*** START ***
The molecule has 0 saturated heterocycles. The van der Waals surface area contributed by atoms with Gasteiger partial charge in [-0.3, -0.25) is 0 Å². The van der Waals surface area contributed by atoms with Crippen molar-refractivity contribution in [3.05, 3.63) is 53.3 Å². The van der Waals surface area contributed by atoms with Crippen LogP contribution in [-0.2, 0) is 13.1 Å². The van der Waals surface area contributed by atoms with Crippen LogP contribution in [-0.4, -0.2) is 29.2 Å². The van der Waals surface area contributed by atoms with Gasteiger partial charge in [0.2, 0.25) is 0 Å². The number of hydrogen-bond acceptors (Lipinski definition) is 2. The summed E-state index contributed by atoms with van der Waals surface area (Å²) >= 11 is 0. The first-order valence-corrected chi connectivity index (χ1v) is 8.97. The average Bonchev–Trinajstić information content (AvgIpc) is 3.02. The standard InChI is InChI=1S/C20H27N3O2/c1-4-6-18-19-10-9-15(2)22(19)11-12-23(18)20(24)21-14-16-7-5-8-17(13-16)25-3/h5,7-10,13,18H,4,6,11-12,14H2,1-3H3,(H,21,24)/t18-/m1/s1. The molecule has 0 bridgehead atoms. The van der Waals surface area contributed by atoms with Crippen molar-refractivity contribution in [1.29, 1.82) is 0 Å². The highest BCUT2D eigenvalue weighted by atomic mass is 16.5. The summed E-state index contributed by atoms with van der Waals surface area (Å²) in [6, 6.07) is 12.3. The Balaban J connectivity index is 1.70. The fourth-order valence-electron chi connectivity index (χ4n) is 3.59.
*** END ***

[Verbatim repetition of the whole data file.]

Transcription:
The molecule has 0 saturated heterocycles. The van der Waals surface area contributed by atoms with Gasteiger partial charge in [-0.3, -0.25) is 0 Å². The van der Waals surface area contributed by atoms with Crippen molar-refractivity contribution in [3.05, 3.63) is 53.3 Å². The van der Waals surface area contributed by atoms with Crippen LogP contribution in [-0.2, 0) is 13.1 Å². The van der Waals surface area contributed by atoms with Crippen LogP contribution in [-0.4, -0.2) is 29.2 Å². The van der Waals surface area contributed by atoms with Gasteiger partial charge in [0.2, 0.25) is 0 Å². The number of hydrogen-bond acceptors (Lipinski definition) is 2. The summed E-state index contributed by atoms with van der Waals surface area (Å²) >= 11 is 0. The first-order valence-corrected chi connectivity index (χ1v) is 8.97. The average Bonchev–Trinajstić information content (AvgIpc) is 3.02. The standard InChI is InChI=1S/C20H27N3O2/c1-4-6-18-19-10-9-15(2)22(19)11-12-23(18)20(24)21-14-16-7-5-8-17(13-16)25-3/h5,7-10,13,18H,4,6,11-12,14H2,1-3H3,(H,21,24)/t18-/m1/s1. The molecule has 0 bridgehead atoms. The van der Waals surface area contributed by atoms with Crippen molar-refractivity contribution in [1.29, 1.82) is 0 Å². The highest BCUT2D eigenvalue weighted by atomic mass is 16.5. The summed E-state index contributed by atoms with van der Waals surface area (Å²) in [6, 6.07) is 12.3. The Balaban J connectivity index is 1.70. The fourth-order valence-electron chi connectivity index (χ4n) is 3.59.